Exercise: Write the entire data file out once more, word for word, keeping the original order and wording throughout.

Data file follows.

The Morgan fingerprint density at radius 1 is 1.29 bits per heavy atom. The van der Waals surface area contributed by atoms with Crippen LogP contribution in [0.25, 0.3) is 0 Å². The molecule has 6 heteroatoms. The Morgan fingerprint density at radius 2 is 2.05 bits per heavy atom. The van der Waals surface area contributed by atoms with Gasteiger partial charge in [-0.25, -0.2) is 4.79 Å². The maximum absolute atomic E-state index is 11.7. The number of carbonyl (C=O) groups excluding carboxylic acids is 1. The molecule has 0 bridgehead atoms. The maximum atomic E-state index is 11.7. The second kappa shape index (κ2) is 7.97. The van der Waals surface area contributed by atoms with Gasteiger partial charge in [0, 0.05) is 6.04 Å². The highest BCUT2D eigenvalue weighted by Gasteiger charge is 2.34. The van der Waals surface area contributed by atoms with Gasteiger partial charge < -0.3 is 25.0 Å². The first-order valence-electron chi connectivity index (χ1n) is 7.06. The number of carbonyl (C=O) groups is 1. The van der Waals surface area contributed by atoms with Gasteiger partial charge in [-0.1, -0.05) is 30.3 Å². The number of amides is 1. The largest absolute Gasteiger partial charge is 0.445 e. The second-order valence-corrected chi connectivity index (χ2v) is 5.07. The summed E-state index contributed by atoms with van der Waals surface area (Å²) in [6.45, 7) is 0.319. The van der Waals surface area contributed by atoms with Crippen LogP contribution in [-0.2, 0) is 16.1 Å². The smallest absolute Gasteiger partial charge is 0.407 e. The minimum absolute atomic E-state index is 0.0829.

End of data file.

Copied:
The Morgan fingerprint density at radius 1 is 1.29 bits per heavy atom. The van der Waals surface area contributed by atoms with Crippen LogP contribution in [0.25, 0.3) is 0 Å². The molecule has 6 heteroatoms. The Morgan fingerprint density at radius 2 is 2.05 bits per heavy atom. The van der Waals surface area contributed by atoms with Gasteiger partial charge in [-0.25, -0.2) is 4.79 Å². The maximum absolute atomic E-state index is 11.7. The number of carbonyl (C=O) groups excluding carboxylic acids is 1. The molecule has 0 bridgehead atoms. The maximum atomic E-state index is 11.7. The second kappa shape index (κ2) is 7.97. The van der Waals surface area contributed by atoms with Gasteiger partial charge in [0, 0.05) is 6.04 Å². The highest BCUT2D eigenvalue weighted by Gasteiger charge is 2.34. The van der Waals surface area contributed by atoms with Gasteiger partial charge < -0.3 is 25.0 Å². The first-order valence-electron chi connectivity index (χ1n) is 7.06. The number of carbonyl (C=O) groups is 1. The van der Waals surface area contributed by atoms with Gasteiger partial charge in [-0.1, -0.05) is 30.3 Å². The number of amides is 1. The largest absolute Gasteiger partial charge is 0.445 e. The second-order valence-corrected chi connectivity index (χ2v) is 5.07. The summed E-state index contributed by atoms with van der Waals surface area (Å²) in [6.45, 7) is 0.319. The van der Waals surface area contributed by atoms with Crippen LogP contribution in [-0.2, 0) is 16.1 Å². The smallest absolute Gasteiger partial charge is 0.407 e. The minimum absolute atomic E-state index is 0.0829.